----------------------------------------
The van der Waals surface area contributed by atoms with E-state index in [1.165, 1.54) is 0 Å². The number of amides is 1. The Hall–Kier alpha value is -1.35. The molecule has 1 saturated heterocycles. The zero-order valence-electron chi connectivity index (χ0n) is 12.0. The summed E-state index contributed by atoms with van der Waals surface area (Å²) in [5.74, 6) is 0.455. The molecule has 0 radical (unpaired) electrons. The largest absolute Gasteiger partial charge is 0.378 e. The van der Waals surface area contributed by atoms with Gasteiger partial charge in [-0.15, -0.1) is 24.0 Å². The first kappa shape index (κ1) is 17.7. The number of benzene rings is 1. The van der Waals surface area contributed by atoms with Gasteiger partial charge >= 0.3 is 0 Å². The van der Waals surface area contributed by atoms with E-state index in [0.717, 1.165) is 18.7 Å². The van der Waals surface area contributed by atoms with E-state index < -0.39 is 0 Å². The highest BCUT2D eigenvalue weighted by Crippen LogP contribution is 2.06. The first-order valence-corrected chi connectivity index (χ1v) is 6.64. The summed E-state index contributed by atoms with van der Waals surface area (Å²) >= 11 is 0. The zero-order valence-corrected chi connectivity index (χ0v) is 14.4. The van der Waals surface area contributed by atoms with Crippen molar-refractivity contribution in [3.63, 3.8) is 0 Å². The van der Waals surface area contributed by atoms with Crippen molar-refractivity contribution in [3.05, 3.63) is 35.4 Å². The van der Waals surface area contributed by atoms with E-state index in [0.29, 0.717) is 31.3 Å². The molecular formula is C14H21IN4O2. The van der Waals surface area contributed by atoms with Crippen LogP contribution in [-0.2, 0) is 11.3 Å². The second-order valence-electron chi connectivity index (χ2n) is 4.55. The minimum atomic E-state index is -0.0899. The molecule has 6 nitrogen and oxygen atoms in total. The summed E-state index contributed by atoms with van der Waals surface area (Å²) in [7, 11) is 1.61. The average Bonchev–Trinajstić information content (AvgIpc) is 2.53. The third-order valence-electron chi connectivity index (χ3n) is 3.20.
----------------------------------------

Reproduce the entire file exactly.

The van der Waals surface area contributed by atoms with E-state index in [1.165, 1.54) is 0 Å². The number of amides is 1. The Hall–Kier alpha value is -1.35. The molecule has 1 saturated heterocycles. The zero-order valence-electron chi connectivity index (χ0n) is 12.0. The summed E-state index contributed by atoms with van der Waals surface area (Å²) in [5.74, 6) is 0.455. The molecule has 0 radical (unpaired) electrons. The largest absolute Gasteiger partial charge is 0.378 e. The van der Waals surface area contributed by atoms with Gasteiger partial charge in [-0.15, -0.1) is 24.0 Å². The first kappa shape index (κ1) is 17.7. The number of benzene rings is 1. The van der Waals surface area contributed by atoms with Gasteiger partial charge >= 0.3 is 0 Å². The van der Waals surface area contributed by atoms with E-state index in [0.717, 1.165) is 18.7 Å². The van der Waals surface area contributed by atoms with E-state index < -0.39 is 0 Å². The highest BCUT2D eigenvalue weighted by Crippen LogP contribution is 2.06. The first-order valence-corrected chi connectivity index (χ1v) is 6.64. The summed E-state index contributed by atoms with van der Waals surface area (Å²) >= 11 is 0. The zero-order valence-corrected chi connectivity index (χ0v) is 14.4. The van der Waals surface area contributed by atoms with Crippen molar-refractivity contribution in [3.63, 3.8) is 0 Å². The van der Waals surface area contributed by atoms with Crippen molar-refractivity contribution in [3.05, 3.63) is 35.4 Å². The van der Waals surface area contributed by atoms with E-state index in [0.29, 0.717) is 31.3 Å². The molecular formula is C14H21IN4O2. The van der Waals surface area contributed by atoms with Crippen LogP contribution in [-0.2, 0) is 11.3 Å². The second-order valence-electron chi connectivity index (χ2n) is 4.55. The minimum atomic E-state index is -0.0899. The molecule has 6 nitrogen and oxygen atoms in total. The summed E-state index contributed by atoms with van der Waals surface area (Å²) in [7, 11) is 1.61. The average Bonchev–Trinajstić information content (AvgIpc) is 2.53. The third-order valence-electron chi connectivity index (χ3n) is 3.20.